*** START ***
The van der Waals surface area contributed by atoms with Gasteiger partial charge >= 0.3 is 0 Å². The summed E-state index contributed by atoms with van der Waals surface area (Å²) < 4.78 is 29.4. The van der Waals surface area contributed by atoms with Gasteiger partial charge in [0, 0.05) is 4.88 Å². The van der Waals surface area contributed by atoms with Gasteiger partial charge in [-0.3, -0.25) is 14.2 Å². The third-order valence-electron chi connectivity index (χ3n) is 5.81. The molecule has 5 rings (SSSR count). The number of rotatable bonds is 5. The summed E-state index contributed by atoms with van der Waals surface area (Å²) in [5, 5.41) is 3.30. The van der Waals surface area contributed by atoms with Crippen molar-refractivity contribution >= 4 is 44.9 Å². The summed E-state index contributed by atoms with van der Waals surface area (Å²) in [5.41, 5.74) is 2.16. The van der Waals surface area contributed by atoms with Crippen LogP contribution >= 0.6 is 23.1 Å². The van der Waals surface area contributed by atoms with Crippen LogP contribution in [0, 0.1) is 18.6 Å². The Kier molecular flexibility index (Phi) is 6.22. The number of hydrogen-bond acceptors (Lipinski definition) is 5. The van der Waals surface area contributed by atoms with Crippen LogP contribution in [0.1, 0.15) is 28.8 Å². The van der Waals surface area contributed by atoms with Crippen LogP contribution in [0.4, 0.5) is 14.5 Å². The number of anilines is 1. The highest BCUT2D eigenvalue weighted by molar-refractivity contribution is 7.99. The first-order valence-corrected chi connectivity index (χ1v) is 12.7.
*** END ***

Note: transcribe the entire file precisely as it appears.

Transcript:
The van der Waals surface area contributed by atoms with Gasteiger partial charge >= 0.3 is 0 Å². The summed E-state index contributed by atoms with van der Waals surface area (Å²) < 4.78 is 29.4. The van der Waals surface area contributed by atoms with Gasteiger partial charge in [0, 0.05) is 4.88 Å². The van der Waals surface area contributed by atoms with Gasteiger partial charge in [-0.3, -0.25) is 14.2 Å². The third-order valence-electron chi connectivity index (χ3n) is 5.81. The molecule has 5 rings (SSSR count). The number of rotatable bonds is 5. The summed E-state index contributed by atoms with van der Waals surface area (Å²) in [5, 5.41) is 3.30. The van der Waals surface area contributed by atoms with Crippen molar-refractivity contribution >= 4 is 44.9 Å². The summed E-state index contributed by atoms with van der Waals surface area (Å²) in [5.41, 5.74) is 2.16. The van der Waals surface area contributed by atoms with Crippen LogP contribution >= 0.6 is 23.1 Å². The van der Waals surface area contributed by atoms with Crippen LogP contribution in [0, 0.1) is 18.6 Å². The Kier molecular flexibility index (Phi) is 6.22. The number of hydrogen-bond acceptors (Lipinski definition) is 5. The van der Waals surface area contributed by atoms with Crippen LogP contribution in [0.1, 0.15) is 28.8 Å². The van der Waals surface area contributed by atoms with Crippen LogP contribution in [0.4, 0.5) is 14.5 Å². The number of anilines is 1. The highest BCUT2D eigenvalue weighted by molar-refractivity contribution is 7.99. The first-order valence-corrected chi connectivity index (χ1v) is 12.7.